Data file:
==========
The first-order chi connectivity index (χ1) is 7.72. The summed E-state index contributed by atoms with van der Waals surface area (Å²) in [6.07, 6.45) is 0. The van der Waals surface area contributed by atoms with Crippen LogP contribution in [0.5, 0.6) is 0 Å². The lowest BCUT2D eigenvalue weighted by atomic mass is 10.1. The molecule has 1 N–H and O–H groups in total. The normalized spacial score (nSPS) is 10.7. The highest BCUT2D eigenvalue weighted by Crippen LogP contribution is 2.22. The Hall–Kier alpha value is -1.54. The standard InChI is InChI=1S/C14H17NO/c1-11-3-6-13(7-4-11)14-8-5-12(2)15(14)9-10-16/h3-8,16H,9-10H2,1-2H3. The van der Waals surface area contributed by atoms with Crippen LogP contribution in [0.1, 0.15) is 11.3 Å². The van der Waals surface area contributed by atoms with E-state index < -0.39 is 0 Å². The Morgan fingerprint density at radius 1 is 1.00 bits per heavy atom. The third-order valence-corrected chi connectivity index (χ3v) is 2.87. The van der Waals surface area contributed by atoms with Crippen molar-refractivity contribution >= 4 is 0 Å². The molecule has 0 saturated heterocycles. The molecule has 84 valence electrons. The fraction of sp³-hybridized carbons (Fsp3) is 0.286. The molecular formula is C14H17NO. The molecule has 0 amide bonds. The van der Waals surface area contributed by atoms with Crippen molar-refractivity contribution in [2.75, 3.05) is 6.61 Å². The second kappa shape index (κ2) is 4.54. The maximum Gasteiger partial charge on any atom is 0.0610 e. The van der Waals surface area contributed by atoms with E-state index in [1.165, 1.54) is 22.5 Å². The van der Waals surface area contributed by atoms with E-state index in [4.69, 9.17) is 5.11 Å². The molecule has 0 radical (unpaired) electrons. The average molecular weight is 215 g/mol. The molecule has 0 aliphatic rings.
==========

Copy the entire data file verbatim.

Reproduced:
The first-order chi connectivity index (χ1) is 7.72. The summed E-state index contributed by atoms with van der Waals surface area (Å²) in [6.07, 6.45) is 0. The van der Waals surface area contributed by atoms with Crippen LogP contribution in [0.5, 0.6) is 0 Å². The lowest BCUT2D eigenvalue weighted by atomic mass is 10.1. The molecule has 1 N–H and O–H groups in total. The normalized spacial score (nSPS) is 10.7. The highest BCUT2D eigenvalue weighted by Crippen LogP contribution is 2.22. The Hall–Kier alpha value is -1.54. The standard InChI is InChI=1S/C14H17NO/c1-11-3-6-13(7-4-11)14-8-5-12(2)15(14)9-10-16/h3-8,16H,9-10H2,1-2H3. The van der Waals surface area contributed by atoms with Crippen LogP contribution in [0.1, 0.15) is 11.3 Å². The van der Waals surface area contributed by atoms with E-state index < -0.39 is 0 Å². The Morgan fingerprint density at radius 1 is 1.00 bits per heavy atom. The third-order valence-corrected chi connectivity index (χ3v) is 2.87. The van der Waals surface area contributed by atoms with Crippen molar-refractivity contribution >= 4 is 0 Å². The molecule has 0 saturated heterocycles. The molecule has 84 valence electrons. The fraction of sp³-hybridized carbons (Fsp3) is 0.286. The molecular formula is C14H17NO. The molecule has 0 amide bonds. The van der Waals surface area contributed by atoms with Crippen molar-refractivity contribution in [2.75, 3.05) is 6.61 Å². The second kappa shape index (κ2) is 4.54. The maximum Gasteiger partial charge on any atom is 0.0610 e. The van der Waals surface area contributed by atoms with E-state index in [1.165, 1.54) is 22.5 Å². The van der Waals surface area contributed by atoms with E-state index in [4.69, 9.17) is 5.11 Å². The molecule has 0 radical (unpaired) electrons. The average molecular weight is 215 g/mol. The molecule has 0 aliphatic rings.